Casson handle

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In 4-dimensional topology, a branch of mathematics, a Casson handle is a 4-dimensional topological 2-handle constructed by an infinite procedure. They are named for Andrew Casson, who introduced them in about 1973. They were originally called "flexible handles" by Casson himself, and Michael Freedman (1982) introduced the name "Casson handle" by which they are known today. In that work he showed that Casson handles are topological 2-handles, and used this to classify simply connected compact topological 4-manifolds.


In the proof of the h-cobordism theorem, the following construction is used. Given a circle in the boundary of a manifold, we would often like to find a disk embedded in the manifold whose boundary is the given circle. If the manifold is simply connected then we can find a map from a disc to the manifold with boundary the given circle, and if the manifold is of dimension at least 5 then by putting this disc in "general position" it becomes an embedding. The number 5 appears for the following reason: submanifolds of dimension m and n in general position do not intersect provided the dimension of the manifold containing them has dimension greater than m+n. In particular, a disc (of dimension 2) in general position will have no self intersections inside a manifold of dimension greater than 2+2.

If the manifold is 4 dimensional, this does not work: the problem is that a disc in general position may have double points where two points of the disc have the same image. This is the main reason why the usual proof of the h-cobordism theorem only works for cobordisms whose boundary has dimension at least 5. We can try to get rid of these double points as follows. Draw a line on the disc joining two points with the same image. If the image of this line is the boundary of an embedded disc (called a Whitney disc), then it is easy to remove the double point. However this argument seems to be going round in circles: in order to eliminate a double point of the first disc, we need to construct a second embedded disc, whose construction involves exactly the same problem of eliminating double points.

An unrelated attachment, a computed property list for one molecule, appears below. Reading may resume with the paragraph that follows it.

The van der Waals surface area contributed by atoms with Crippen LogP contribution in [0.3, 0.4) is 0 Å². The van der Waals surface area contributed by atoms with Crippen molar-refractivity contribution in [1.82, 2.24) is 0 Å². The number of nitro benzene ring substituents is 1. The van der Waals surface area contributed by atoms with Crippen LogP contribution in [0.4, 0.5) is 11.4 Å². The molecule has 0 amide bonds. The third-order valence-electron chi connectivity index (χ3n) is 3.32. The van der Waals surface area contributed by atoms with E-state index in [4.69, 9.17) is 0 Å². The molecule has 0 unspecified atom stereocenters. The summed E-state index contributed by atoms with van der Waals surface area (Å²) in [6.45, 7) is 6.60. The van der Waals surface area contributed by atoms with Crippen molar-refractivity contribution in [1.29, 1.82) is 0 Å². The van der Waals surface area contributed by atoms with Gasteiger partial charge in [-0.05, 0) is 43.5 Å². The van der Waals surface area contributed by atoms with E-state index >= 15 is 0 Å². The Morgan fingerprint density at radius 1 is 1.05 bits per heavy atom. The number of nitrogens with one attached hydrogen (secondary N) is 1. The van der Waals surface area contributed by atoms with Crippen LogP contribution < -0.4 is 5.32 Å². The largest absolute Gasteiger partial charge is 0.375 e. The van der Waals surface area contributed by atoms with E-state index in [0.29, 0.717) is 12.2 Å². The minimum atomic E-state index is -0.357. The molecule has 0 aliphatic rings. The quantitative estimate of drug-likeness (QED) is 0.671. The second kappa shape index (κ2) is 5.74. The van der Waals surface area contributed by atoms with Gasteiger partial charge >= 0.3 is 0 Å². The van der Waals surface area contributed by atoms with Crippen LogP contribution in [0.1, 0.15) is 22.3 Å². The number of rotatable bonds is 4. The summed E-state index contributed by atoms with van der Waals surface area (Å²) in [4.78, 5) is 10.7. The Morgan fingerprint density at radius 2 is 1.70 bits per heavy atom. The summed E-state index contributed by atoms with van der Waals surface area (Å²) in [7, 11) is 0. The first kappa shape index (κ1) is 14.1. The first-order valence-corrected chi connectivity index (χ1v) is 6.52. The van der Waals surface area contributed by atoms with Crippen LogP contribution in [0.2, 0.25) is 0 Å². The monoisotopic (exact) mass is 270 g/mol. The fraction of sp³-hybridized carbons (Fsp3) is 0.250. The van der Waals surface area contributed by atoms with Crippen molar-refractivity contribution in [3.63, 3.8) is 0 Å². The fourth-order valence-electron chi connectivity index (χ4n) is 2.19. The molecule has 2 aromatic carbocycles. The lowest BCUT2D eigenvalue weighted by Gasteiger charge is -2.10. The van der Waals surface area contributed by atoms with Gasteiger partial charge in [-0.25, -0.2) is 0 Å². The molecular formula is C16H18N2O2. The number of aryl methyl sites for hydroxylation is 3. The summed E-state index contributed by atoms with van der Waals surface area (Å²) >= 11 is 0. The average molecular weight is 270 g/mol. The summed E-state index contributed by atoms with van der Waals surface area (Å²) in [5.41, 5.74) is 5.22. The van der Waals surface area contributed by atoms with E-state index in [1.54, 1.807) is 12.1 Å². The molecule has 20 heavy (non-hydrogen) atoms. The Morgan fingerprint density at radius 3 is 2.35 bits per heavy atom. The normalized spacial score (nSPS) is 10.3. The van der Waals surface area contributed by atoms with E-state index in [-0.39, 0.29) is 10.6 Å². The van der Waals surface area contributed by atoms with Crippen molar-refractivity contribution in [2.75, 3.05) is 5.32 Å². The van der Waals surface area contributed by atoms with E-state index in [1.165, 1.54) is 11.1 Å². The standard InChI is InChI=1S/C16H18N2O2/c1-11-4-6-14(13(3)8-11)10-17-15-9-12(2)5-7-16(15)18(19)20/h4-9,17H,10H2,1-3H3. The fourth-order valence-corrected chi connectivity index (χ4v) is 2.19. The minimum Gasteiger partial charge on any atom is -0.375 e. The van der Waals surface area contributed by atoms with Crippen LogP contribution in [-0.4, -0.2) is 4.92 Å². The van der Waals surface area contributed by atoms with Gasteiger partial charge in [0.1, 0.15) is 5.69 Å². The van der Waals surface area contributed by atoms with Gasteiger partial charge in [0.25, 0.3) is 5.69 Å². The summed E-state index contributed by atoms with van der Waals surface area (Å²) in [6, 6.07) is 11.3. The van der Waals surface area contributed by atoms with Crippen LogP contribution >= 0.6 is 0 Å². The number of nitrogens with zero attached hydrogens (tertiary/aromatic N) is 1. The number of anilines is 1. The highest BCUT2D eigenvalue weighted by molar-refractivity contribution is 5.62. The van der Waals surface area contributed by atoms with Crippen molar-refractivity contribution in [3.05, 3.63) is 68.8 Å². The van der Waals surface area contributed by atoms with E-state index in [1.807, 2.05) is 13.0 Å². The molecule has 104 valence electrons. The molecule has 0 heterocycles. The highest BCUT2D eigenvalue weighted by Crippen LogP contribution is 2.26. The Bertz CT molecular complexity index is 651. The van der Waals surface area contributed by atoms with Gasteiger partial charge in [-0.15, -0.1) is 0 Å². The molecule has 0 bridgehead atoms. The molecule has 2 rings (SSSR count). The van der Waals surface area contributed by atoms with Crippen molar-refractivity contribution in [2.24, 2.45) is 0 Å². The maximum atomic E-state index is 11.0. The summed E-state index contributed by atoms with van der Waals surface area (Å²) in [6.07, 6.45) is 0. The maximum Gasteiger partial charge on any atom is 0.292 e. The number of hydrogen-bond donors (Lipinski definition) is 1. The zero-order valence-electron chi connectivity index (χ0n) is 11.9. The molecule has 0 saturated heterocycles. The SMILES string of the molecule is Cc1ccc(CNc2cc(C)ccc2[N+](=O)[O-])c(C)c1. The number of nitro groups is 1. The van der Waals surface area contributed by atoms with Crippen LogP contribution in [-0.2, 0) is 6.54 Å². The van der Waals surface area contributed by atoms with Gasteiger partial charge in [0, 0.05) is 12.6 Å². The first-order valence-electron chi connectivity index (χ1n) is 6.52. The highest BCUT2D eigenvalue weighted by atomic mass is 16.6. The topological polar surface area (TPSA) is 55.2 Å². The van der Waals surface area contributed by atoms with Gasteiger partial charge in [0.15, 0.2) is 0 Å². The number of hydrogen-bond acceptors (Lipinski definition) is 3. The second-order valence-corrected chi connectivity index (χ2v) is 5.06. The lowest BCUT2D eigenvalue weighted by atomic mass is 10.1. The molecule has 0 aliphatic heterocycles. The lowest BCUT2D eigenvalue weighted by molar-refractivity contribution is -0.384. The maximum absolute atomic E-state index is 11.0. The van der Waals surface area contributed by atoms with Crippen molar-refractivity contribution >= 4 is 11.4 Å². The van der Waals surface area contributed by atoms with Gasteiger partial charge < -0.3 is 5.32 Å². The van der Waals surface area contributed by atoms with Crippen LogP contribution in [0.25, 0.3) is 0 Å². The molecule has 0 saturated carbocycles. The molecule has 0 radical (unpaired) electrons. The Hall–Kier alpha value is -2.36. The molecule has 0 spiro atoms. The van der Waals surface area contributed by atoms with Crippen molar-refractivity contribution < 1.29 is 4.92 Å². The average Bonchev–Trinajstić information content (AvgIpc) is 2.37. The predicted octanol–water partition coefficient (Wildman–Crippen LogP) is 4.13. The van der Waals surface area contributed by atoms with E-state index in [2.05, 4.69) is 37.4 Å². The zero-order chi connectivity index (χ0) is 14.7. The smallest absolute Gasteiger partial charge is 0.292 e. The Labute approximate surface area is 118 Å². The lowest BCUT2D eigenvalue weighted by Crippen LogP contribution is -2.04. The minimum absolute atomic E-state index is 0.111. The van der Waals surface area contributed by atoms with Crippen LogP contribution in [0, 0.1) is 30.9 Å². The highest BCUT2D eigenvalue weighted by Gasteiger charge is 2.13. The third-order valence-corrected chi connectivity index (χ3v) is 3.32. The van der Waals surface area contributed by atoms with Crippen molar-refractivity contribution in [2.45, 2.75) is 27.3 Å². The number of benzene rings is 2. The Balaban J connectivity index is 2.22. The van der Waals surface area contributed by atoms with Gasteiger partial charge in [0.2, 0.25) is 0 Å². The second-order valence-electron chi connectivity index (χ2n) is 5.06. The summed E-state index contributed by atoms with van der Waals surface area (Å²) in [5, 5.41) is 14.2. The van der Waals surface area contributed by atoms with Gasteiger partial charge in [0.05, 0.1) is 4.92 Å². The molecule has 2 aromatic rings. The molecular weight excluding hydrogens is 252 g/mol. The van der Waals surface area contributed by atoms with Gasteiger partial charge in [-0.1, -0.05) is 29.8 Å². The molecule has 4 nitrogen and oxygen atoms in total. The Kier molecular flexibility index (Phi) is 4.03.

Casson's idea was to iterate this construction an infinite number of times, in the hope that the problems about double points will somehow disappear in the infinite limit.


A Casson handle has a 2-dimensional skeleton, which can be constructed as follows.

  1. Start with a 2-disc D2.
  2. Identify a finite number of pairs of points in the disc.
  3. For each pair of identified points, choose a path in the disc joining these points, and construct a new disc with boundary this path. (So we add a disc for each pair of identified points.)
  4. Repeat steps 2-3 on each new disc.

We can represent these skeletons by rooted trees such that each point is joined to only a finite number of other points: the tree has a point for each disc, and a line joining points if the corresponding discs intersect in the skeleton.

A Casson handle is constructed by "thickening" the 2-dimensional construction above to give a 4-dimensional object: we replace each disc D2 by a copy of D2×R2. Informally we can think of this as taking a small neighborhood of the skeleton (thought of as embedded in some 4-manifold). There are some minor extra subtleties in doing this: we need to keep track of some framings, and intersection points now have an orientation.

Casson handles correspond to rooted trees as above, except that now each vertex has a sign attached to it to indicate the orientation of the double point. We may as well assume that the tree has no finite branches, as finite branches can be "unravelled" so make no difference.

The simplest exotic Casson handle corresponds to the tree which is just a half infinite line of points (with all signs the same). It is diffeomorphic to D2×D2 with a cone over the Whitehead continuum removed. There is a similar description of more complicated Casson handles, with the Whitehead continuum replaced by a similar but more complicated set.


Freedman's main theorem about Casson handles states that they are all homeomorphic to D2×R2; or in other words they are topological 2-handles. In general they are not diffeomorphic to D2×R2 as follows from Donaldson's theorem, and there are an uncountable infinite number of different diffeomorphism types of Casson handles. However the interior of a Casson handle is diffeomorphic to R4; Casson handles differ from standard 2 handles only in the way the boundary is attached to the interior.

Freedman's structure theorem can be used to prove the h-cobordism theorem for 5-dimensional topological cobordisms, which in turn implies the 4-dimensional topological Poincaré conjecture.